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Why Larson Doors Celebrates Arbor Day & Why You Should Too

| Apr 28, 2017

pexels-photo-24677-555279-edited.jpgFor 24 years Larson Manufacturing has been celebrating Arbor Day in a big way. Each year, every employee receives a tree or shrub to plant. A commemorative tree is planted at each manufacturing and office site. Over the years, Larson Doors has dramatically affected the landscape of our communities.

Each Arbor Day, we take our time to celebrate with our teams and plant a tree and send one home with each of our employees as a way of giving back to our employees. It serves as a reminder that we, as a society, should take time to practice environmental stewardship.

Arbor Day also reflects hope and shows promise for future generations. Planting trees on Arbor Day shows a concern for future generations. While it may be a simple act, consider how the 21,000+ trees donated by LARSON has effected and impacted the landscape over the 24 years of this tradition.Why We Celebrate Arbor Day.jpg

LARSON prides itself with this tradition started by now retired LARSON employee Glenn Kuschel.

“Arbor day at Larson has always been tied to the replenishment of the wood we use in making solid core doors. We have given trees not only to the employees but others in the area to include, the city, Swiftel Center, state fair, Lake Mills Park & Rec and many organizations, “Kuschel said.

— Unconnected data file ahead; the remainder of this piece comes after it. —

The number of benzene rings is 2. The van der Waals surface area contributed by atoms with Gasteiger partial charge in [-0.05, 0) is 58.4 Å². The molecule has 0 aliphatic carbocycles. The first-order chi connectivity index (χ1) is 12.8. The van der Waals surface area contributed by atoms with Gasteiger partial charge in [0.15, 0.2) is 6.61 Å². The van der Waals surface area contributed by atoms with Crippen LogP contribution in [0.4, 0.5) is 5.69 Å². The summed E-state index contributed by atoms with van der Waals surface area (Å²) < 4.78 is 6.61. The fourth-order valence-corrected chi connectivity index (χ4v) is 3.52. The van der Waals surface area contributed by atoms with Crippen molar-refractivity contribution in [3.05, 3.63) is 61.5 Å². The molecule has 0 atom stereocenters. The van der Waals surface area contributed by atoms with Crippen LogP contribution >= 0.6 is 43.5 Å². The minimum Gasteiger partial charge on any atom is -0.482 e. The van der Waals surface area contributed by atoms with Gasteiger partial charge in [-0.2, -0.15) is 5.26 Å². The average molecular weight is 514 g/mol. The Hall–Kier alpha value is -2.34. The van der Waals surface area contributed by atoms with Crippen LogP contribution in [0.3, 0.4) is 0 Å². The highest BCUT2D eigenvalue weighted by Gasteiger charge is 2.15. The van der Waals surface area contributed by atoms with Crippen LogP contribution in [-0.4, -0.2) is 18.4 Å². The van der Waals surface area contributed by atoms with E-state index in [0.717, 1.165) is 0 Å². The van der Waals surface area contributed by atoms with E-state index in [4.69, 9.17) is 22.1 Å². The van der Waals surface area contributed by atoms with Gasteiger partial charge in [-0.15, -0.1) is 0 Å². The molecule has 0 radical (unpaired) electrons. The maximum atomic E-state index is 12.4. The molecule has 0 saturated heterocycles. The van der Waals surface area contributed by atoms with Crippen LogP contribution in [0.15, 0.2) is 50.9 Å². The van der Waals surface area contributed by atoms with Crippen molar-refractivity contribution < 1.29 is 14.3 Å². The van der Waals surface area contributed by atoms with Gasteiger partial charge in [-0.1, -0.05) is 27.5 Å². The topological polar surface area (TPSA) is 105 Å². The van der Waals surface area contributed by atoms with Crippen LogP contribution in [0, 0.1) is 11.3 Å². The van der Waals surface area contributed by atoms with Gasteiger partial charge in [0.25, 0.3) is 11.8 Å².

Kuschel noted, "LARSON suppliers do a terrific job as stewards of the land replacing three trees for each used, a truly commendable deed."

About Arbor Day

Arbor Day was founded in 1872 by Pioneer J. Sterling Morton, who advocated tree planting in the Nebraska Territory. Throughout his career, Morton worked to improve agricultural techniques in his adopted state and throughout the United States when he served as President Grover Cleveland's Secretary of Agriculture. But his most important legacy is Arbor Day.

Morton felt that Nebraska's landscape and economy would benefit from the wide-scale planting of trees. He set an example himself by planting orchards, shade trees and wind breaks on his own farm and he urged his neighbors to follow suit.  Morton's real opportunity, though, arrived when he became a member of Nebraska's state board of agriculture.  He proposed that a special day be set aside dedicated to tree planting and increasing awareness of the importance of trees.  Nebraska's first Arbor Day was an amazing success.

More than one million trees were planted on that first Arbor Day. The tradition grew over the years and in 1970, President Richard Nixon proclaimed the last Friday in April as National Arbor Day.

 

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